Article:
The developed game is dubbed USARSIM, since it reproduces an urban search and rescue (USAR) mission [37]. It was designed looking for a compromise between a videogame (to be played by the general public) and a simulator (to make conclusions about robot missions). For this reason, it combines elements from robot missions (e.g., definition of plans, robot control, and use of cameras) and features common in videogames (e.g., rewards and penalties, tracking of the score, and mazes). The videogame can be downloaded from https://play.google.com/store/apps/details?id=com.VDMS.USARSim, and a video demonstrating a real gameplay of the videogame can be found through https://youtu.be/eU1PY2QZuSs. Figure 2 visualizes screenshots of the game.
In USARSIM, the player has to use two robots (drone and rover) to search for victims in a maze. To this end, multiple strategies can be defined by the user before the game starts: (1) selection of which robot to control manually (the other robot will autonomously follow a certain pattern); (2a) selection of the drone’s behavior, which can explore either by moving back and forth or by following a spiral trajectory; (2b) selection of the rover’s behavior to either follow the left or the right wall of the maze. During the game, the player watches the camera of the selected robot, the currently explored map, and a miniature of the camera view of the other robot.
The game has four levels with different features: level 1 uses a standard drone and rover; level 2 employs a light rover that is faster; in level 3 a heavy rover that can break the walls is featured; and level 4 offers a “magic” rover that not only is faster but can also break through walls. The design of these levels aims to reproduce the variability in real USAR missions.

4. Analysis

A total of 136,858 events in 259 levels of 72 games developed by 21 players were collected during one month. This data was split into training and test sets (80% and 20%, respectively) in order to develop and validate the algorithms. Tactical, technical, and performance data was stored in logs by the game server.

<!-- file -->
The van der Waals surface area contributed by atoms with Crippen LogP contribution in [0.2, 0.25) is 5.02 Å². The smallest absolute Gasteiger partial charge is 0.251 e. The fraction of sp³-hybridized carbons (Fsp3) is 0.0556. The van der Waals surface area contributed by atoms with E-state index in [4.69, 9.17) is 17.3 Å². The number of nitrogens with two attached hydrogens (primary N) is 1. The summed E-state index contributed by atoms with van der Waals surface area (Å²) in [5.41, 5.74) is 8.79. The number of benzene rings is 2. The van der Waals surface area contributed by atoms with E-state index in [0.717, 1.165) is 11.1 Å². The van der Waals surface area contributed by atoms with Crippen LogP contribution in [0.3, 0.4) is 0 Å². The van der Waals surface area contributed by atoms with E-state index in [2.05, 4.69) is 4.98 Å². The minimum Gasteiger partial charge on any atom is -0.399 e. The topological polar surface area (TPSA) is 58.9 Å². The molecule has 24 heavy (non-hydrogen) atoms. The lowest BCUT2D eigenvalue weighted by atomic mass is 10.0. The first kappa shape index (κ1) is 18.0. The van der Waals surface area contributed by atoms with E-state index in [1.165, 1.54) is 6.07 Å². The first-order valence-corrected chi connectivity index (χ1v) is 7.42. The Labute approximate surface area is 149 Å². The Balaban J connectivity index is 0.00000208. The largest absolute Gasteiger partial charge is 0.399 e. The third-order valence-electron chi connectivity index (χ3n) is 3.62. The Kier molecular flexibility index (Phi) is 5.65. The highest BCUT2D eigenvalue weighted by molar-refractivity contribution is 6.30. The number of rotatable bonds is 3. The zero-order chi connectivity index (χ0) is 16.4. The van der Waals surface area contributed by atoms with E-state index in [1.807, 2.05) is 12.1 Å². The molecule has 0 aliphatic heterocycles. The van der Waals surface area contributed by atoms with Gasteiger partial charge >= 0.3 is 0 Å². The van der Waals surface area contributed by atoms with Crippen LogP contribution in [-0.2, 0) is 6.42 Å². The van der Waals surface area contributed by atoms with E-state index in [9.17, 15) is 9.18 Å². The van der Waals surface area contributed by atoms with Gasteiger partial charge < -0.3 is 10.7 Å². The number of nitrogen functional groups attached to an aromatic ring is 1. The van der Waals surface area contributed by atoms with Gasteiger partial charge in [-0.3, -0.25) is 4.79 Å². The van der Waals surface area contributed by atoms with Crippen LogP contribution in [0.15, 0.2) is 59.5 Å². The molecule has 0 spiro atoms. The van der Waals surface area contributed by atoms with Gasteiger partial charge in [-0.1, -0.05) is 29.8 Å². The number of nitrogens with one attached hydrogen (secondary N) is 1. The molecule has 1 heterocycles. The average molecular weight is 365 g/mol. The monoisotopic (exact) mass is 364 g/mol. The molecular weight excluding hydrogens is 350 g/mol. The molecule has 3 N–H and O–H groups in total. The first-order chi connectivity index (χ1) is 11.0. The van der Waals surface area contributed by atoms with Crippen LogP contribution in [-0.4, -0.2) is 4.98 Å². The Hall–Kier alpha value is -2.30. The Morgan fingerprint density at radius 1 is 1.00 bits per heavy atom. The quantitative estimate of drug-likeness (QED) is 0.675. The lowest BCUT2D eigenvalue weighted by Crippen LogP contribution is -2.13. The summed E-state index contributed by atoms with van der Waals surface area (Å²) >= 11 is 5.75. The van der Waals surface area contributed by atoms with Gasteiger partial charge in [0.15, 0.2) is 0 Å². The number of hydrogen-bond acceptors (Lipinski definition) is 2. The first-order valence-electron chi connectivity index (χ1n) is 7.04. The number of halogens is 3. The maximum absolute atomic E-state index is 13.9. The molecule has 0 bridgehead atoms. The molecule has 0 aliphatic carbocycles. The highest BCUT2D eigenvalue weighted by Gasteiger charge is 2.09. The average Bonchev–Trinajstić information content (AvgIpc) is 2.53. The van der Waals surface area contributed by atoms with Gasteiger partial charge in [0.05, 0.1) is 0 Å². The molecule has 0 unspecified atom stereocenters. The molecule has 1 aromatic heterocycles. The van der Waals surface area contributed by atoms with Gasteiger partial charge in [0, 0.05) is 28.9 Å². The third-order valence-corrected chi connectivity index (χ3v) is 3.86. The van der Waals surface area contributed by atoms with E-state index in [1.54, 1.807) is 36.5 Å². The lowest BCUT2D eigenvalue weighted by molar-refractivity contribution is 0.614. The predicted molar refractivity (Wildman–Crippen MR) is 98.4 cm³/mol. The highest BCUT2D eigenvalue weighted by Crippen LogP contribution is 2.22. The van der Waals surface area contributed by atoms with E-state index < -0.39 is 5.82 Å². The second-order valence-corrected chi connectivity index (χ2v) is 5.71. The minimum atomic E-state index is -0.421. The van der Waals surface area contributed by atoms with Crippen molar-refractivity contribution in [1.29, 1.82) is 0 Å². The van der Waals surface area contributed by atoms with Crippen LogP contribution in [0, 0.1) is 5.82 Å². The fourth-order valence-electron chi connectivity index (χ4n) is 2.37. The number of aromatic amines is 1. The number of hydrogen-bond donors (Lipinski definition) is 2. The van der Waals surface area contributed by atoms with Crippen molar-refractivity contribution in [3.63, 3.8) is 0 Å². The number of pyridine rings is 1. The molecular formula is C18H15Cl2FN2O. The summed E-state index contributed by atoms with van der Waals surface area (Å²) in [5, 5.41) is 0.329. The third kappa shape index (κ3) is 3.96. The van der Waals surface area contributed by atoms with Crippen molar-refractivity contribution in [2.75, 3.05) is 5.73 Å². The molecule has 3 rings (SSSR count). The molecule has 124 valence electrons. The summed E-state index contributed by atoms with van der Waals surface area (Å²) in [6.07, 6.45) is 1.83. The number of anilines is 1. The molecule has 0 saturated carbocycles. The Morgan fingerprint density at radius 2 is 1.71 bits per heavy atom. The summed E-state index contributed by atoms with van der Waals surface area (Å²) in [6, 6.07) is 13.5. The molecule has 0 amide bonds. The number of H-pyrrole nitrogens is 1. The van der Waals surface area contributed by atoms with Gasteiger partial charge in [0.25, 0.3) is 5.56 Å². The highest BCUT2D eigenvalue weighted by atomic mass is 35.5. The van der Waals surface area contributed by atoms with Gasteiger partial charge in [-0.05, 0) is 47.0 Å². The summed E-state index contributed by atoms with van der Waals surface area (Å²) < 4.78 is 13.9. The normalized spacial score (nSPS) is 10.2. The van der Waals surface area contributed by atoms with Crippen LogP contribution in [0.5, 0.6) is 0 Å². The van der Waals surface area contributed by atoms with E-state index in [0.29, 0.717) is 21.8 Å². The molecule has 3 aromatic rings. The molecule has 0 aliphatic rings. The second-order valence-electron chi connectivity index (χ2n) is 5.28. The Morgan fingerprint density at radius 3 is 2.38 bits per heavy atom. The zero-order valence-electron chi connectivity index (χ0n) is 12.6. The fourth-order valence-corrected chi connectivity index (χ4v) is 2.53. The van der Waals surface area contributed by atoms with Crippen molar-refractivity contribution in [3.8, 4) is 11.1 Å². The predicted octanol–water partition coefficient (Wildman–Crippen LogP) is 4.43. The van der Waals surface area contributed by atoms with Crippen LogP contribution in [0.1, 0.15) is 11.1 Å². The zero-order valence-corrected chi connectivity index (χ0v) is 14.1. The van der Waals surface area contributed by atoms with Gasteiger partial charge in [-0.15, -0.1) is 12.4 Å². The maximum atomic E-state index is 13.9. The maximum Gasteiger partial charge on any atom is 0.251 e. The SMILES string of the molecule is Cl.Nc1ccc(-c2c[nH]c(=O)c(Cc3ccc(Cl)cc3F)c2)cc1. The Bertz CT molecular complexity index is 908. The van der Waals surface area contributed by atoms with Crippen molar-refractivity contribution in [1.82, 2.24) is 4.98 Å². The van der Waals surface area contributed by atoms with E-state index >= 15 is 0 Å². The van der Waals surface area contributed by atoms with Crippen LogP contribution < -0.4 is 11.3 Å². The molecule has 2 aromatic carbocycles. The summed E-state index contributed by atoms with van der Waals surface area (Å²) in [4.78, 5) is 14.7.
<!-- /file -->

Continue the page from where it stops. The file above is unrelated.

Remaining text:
The analysis is split into three steps: definition of profiles (Section 4.1), classification of operators (Section 4.2), and prediction of preferences (Section 4.3).

4.1. Definition of Profiles

In the context of this work, a profile is a set of features that define the style of a player, whereas a variable is each one of these features. It must be noted that the profiles and variables can be used not only to describe a player, but also to describe a level of the game.
The profiles are defined through ten variables related to the tactics, technique, and performance of the operators. These variables must be bounded between 0 and 1 to facilitate later study, since they have to be compared with each other in the following steps of the analysis. Some of the variables extend a continuous range of values between 0 and 1, such as the selection of autonomous/manual robot, whereas others must be split into two variables (e.g., the displacement strategies for drone and rover) or normalized (e.g., games and scores). The ten variables of study considered in the profiles are described below:
  • Number of games: Ratio between the number of games played by a given player and the number of games played by the player who played the most. Therefore, the frequent players will have values close to 1, and the infrequent ones close to 0.